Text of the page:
...The lower courts have held that the suit was barred because at the date of the amendment the decree was more than 6 years old and a suit such as the present suit came after the amendment, would have been barred, had it been instituted at the date of the amendment. In our opinion the lower courts have misunderstood the law applicable to the facts before them. The plaintiff did not seek to plead any new facts when he applied for leave to amend the plaint. All he desired to do was to be allowed to ask for a fresh relief on the facts already pleaded.
3. In the present case, the plaintiff has already pleaded that he is the owner of the suit property and that he is in possession of the same and he has originally filed the suit for a bare injunction restraining the defendants from interfering with the possession of the plaintiff. By way of this amendment, he seeks to introduce the prayer for a declaration of title and also for recovery of possession of the suit properties, in case the court finds that the defendants are in possession of the suit property as pleaded by him in the written statement.
4. In Firm Srinivas Ram Kumar v. Mahabir Prasad and Ors. , the Supreme Court has observed as follows:
A plaintiff may rely upon different rights alternatively and there is nothing in the C.P.C. to prevent a party from making two or more inconsistent sets of allegations and claiming relief thereunder in the alternative. Ordinarily, the court cannot grant relief to the plaintiff on a case for which there was no foundation in the pleadings and which the other side was not called upon or has an opportunity to meet. But, when the alternative case, which the plaintiff could have made, was not only admitted by the defendant in his written statement but was expressly put forward as an answer to the claim which the plaintiff made in the suit, there would be nothing improper in giving the plaintiff a decree upon the case which the defendant himself makes. Ademand of the plaintiff based on the defendant's own plea cannot possibly be regarded with surprise by the latter and no question of adducing evidence on these facts would arise when they were expressly admitted by the defendant in his pleadings. In such circumstances, when no injustice can possibly result to the defendant it may not be proper to , drive the plaintiff to a separate suit.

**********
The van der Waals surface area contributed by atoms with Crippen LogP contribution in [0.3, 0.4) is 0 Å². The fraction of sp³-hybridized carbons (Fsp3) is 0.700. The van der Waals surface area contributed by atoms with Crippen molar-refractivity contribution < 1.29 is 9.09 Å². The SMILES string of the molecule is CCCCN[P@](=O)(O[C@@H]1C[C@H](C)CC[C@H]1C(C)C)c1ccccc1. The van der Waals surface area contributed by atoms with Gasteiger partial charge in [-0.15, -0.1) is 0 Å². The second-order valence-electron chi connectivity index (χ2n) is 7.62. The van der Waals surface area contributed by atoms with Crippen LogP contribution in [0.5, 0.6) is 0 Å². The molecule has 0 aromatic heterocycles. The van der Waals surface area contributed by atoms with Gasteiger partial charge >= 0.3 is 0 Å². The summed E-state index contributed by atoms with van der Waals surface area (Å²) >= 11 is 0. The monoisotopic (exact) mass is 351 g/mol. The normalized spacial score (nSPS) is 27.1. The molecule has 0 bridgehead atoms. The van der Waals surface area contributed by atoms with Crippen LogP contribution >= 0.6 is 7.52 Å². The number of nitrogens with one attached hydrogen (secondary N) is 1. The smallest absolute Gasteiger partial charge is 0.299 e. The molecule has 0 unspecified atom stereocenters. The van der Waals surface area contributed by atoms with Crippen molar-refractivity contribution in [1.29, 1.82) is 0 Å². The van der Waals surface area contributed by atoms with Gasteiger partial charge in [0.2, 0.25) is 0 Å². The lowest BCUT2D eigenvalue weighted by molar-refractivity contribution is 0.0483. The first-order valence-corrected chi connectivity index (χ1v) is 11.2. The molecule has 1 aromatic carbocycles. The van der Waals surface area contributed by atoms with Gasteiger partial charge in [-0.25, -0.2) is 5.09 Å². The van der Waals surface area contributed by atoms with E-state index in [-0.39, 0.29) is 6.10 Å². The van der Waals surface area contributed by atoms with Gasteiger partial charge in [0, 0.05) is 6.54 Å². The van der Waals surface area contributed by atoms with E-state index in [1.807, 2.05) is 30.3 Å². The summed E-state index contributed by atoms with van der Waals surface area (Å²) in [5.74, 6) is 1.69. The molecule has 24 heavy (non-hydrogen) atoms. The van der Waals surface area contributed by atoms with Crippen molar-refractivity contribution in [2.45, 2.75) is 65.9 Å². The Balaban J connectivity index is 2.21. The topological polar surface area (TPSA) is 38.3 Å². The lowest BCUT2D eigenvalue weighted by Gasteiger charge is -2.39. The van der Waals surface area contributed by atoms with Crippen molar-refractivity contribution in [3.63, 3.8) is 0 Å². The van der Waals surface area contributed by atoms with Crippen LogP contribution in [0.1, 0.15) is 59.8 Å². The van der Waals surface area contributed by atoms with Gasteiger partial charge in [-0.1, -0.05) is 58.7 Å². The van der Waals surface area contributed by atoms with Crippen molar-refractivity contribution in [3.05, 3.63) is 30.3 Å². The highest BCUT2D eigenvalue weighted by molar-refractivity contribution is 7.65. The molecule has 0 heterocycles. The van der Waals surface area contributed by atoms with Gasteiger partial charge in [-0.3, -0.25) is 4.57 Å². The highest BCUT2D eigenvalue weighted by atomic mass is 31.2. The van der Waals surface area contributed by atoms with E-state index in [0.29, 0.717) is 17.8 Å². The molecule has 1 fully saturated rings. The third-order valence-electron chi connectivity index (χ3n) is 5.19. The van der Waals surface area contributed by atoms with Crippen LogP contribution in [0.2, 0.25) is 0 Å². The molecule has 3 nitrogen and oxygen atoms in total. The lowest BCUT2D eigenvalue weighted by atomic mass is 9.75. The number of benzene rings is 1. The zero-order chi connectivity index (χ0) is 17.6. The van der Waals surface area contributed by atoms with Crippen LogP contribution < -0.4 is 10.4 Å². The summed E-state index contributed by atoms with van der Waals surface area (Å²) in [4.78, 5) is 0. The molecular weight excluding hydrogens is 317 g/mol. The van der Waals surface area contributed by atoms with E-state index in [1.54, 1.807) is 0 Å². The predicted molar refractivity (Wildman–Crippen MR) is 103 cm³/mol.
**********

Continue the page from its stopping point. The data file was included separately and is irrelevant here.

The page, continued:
Thus, where in a suit for specific performance of a contract, in part performance of which the plaintiff alleges to have paid the defendant some money, the defendant denies the contract and pleads that the money was taken by him as a loan, the court can pass a decree for recovery of the loan in favour of the plaintiff on his failure to prove the contract even though the plaintiff had failed to plead and claim relief on this alternative case.
5. In support of the contention of the plaintiff, Mr. T.V. Ramanujam, learned Counsel, relied upon the judgment reported in A.K. Gupta & Sons Ltd. v. Damodar Valley Corporation , wherein the
Supreme Court has observed as follows:
In the matter of allowing amendment of pleading the general rule is that a party is not allowed by amendment to set up a new case or a new cause of action particularly when a suit on the new cause of action is barred. Where, however, the amendment does not constitute the addition of a new cause of action or raise a different case, but amounts merely to a different or additional approach to the same facts to amendment is to be allowed even after expiry of the statutory period of limitation.
The Supreme Court has also observed as under:
The principal reasons that have led to the rule last mentioned are, first, that the object of Court and Rules of procedure is to decide the rights of the parties and not to punish them for their mistakes (Cropper v. Smith, (1884)26 Ch.D. 700 (710-711), and secondly/that a party is strictly not entitled to rely on the statute of limitation when what is sought to be brought in by the amendment can be said in substance to be already in the pleading sought to be amended (Kisandas Rupchand v. Rachappa Vithoba (1909) I.L.R. 33 Bom. 644 at 651, approved in Pirgonda Hongonda Patil v. Kalgonda Shidgonda .
The expression "cause of action". In the present context does not mean "every fact which is material to be proved to entitle the plaintiff to succeed" as was said in Cooke v. Gill (1873) L.R. 8 C.P. 107(116), in a different context, for if. it were so, no material fact could ever be amended or added and, of course, no one would want to change or add an immaterial allegation by amendment. That expression for the present purpose only means, a new claim made on a new basis constituted by new facts. Such a view was taken in Robinson v. Union Property Corporation Ltd. (1962)2 All E.R. 24 and it seems to us to be the only possible view to take. Any other view would make the rule futile. The words "new case" have been understood to mean "new set of ideas" Doman v. J. W. Ellis and Company Ltd. (1962)1 All E.R. 303. This also seems to us to be a reasonable view to take. No amendment will be allowed to introduce a new set of ideas to the prejudice of any right acquired by any party by lapse of time 2.
6. In Ganesh Trading Company v. Moji Ram A.I.R. 1978 S.C. 98, the Supreme Court has observed as follows:
Procedural law is intended to facilitate and not to obstruct the course of substantive justice. Provisions relating to pleadings in civil cases are meant to give to each side intimation of the case of the other so that it may be met, to enable courts to determine what is really at issue between parties, and to prevent deviations from the course which litigation on particular causes of action must take.